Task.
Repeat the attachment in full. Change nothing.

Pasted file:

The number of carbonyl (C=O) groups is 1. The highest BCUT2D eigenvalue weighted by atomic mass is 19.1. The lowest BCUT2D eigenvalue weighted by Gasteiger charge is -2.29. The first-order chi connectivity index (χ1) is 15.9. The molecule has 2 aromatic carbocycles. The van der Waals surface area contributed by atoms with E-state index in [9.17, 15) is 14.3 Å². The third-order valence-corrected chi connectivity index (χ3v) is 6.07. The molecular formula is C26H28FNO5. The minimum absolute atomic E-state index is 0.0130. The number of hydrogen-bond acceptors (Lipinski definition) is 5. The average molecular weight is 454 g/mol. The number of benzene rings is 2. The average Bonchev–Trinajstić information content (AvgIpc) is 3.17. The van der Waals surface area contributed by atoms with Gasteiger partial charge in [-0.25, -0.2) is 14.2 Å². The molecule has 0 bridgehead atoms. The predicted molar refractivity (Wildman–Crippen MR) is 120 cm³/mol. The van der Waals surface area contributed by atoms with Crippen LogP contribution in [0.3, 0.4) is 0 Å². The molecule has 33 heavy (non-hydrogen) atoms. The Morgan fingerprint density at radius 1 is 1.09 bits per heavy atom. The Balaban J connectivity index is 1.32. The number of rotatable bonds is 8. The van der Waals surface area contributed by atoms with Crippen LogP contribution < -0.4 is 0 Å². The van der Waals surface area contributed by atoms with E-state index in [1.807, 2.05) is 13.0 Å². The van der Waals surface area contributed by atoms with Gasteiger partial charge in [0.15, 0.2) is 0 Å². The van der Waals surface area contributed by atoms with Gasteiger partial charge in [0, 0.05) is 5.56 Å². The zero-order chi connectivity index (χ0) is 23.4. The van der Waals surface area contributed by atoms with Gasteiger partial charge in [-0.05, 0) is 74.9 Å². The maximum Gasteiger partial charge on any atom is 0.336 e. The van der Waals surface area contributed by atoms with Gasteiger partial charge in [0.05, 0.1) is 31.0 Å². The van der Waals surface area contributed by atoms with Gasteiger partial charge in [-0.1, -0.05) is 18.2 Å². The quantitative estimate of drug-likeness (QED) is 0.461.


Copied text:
The number of carbonyl (C=O) groups is 1. The highest BCUT2D eigenvalue weighted by atomic mass is 19.1. The lowest BCUT2D eigenvalue weighted by Gasteiger charge is -2.29. The first-order chi connectivity index (χ1) is 15.9. The molecule has 2 aromatic carbocycles. The van der Waals surface area contributed by atoms with E-state index in [9.17, 15) is 14.3 Å². The third-order valence-corrected chi connectivity index (χ3v) is 6.07. The molecular formula is C26H28FNO5. The minimum absolute atomic E-state index is 0.0130. The number of hydrogen-bond acceptors (Lipinski definition) is 5. The average molecular weight is 454 g/mol. The number of benzene rings is 2. The average Bonchev–Trinajstić information content (AvgIpc) is 3.17. The van der Waals surface area contributed by atoms with Gasteiger partial charge in [-0.25, -0.2) is 14.2 Å². The molecule has 0 bridgehead atoms. The predicted molar refractivity (Wildman–Crippen MR) is 120 cm³/mol. The van der Waals surface area contributed by atoms with Crippen LogP contribution in [0.3, 0.4) is 0 Å². The molecule has 33 heavy (non-hydrogen) atoms. The Morgan fingerprint density at radius 1 is 1.09 bits per heavy atom. The Balaban J connectivity index is 1.32. The number of rotatable bonds is 8. The van der Waals surface area contributed by atoms with Crippen LogP contribution < -0.4 is 0 Å². The van der Waals surface area contributed by atoms with E-state index in [1.807, 2.05) is 13.0 Å². The van der Waals surface area contributed by atoms with Gasteiger partial charge in [0.15, 0.2) is 0 Å². The van der Waals surface area contributed by atoms with Gasteiger partial charge in [0, 0.05) is 5.56 Å². The zero-order chi connectivity index (χ0) is 23.4. The van der Waals surface area contributed by atoms with Gasteiger partial charge in [-0.05, 0) is 74.9 Å². The maximum Gasteiger partial charge on any atom is 0.336 e. The van der Waals surface area contributed by atoms with Gasteiger partial charge in [0.05, 0.1) is 31.0 Å². The van der Waals surface area contributed by atoms with Gasteiger partial charge in [-0.1, -0.05) is 18.2 Å². The quantitative estimate of drug-likeness (QED) is 0.461.